When choosing a heating source for your home, some of the things you should take into account is the availability and pricing of the fuel, the costs of installation, the costs of running, and the energy efficiency of the source. The most commonly used heating sources include:
• Furnaces: a staple of central heating systems, furnaces heat up air which is then blown out using a blower motor. They rely on combustible fuel such as propane, natural gas, and heating oil, but some also use electricity. They are never 100% efficient, and their efficiency drops rapidly with age. Still, they are among the less expensive options because of relatively low prices of fuel.
• Boilers: also used in central heating systems, boilers use fuel to heat up water which is sent then distributed either in its liquid form or as steam. Boilers use the same fuel types as furnaces — propane, natural gas, heating oil, and electricity. Boilers aren't as efficient as furnaces, and they also show a tendency to become less efficient with age. Still, they are much better than furnaces for zone heating.
• Heat pumps: Heat pumps use the temperature of the air or the ground to regulate the temperature in your home. Heating pumps can be very efficient, and they can have low running costs if you live in moderate climates as they can both heat and cool your home. They can be expensive to install, especially the geothermal ones, and in areas that have a wider temperature variance they need to be supplemented by some other heat sources.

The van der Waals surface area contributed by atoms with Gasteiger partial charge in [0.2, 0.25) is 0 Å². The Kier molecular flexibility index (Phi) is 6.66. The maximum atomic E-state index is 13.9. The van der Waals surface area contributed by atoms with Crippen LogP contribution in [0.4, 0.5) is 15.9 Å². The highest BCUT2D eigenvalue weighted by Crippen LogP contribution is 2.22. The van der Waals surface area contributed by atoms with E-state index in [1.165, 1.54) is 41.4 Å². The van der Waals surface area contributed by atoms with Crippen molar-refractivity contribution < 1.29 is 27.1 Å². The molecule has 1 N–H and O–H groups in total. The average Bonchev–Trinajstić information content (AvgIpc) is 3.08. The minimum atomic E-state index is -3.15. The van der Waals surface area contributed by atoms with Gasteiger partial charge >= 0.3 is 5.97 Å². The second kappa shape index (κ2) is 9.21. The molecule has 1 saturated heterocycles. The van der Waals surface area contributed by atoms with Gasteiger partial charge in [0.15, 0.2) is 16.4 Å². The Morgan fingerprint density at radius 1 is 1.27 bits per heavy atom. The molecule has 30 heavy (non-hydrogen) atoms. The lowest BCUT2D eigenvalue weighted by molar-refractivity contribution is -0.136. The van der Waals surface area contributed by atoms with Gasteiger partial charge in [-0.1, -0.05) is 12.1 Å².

• Solar heaters: solar heaters rely on the power of the sun to heat air or liquid, which is then either used for heating immediately or stored for future use. Because solar heaters don't require fuel in the same way boilers or furnaces do, they are less expensive to run. They also don't provide as much heat as boilers or furnaces, and will in some cases need to be supplemented.
• Electric Heating: with electric resistance heating, electricity is used provide heat for the heating element. It is a highly efficient source of heat, and it's relatively inexpensive to buy. The costs of running it, however, are usually significant, and it's much better used as a supplemental heat source than the main heat source.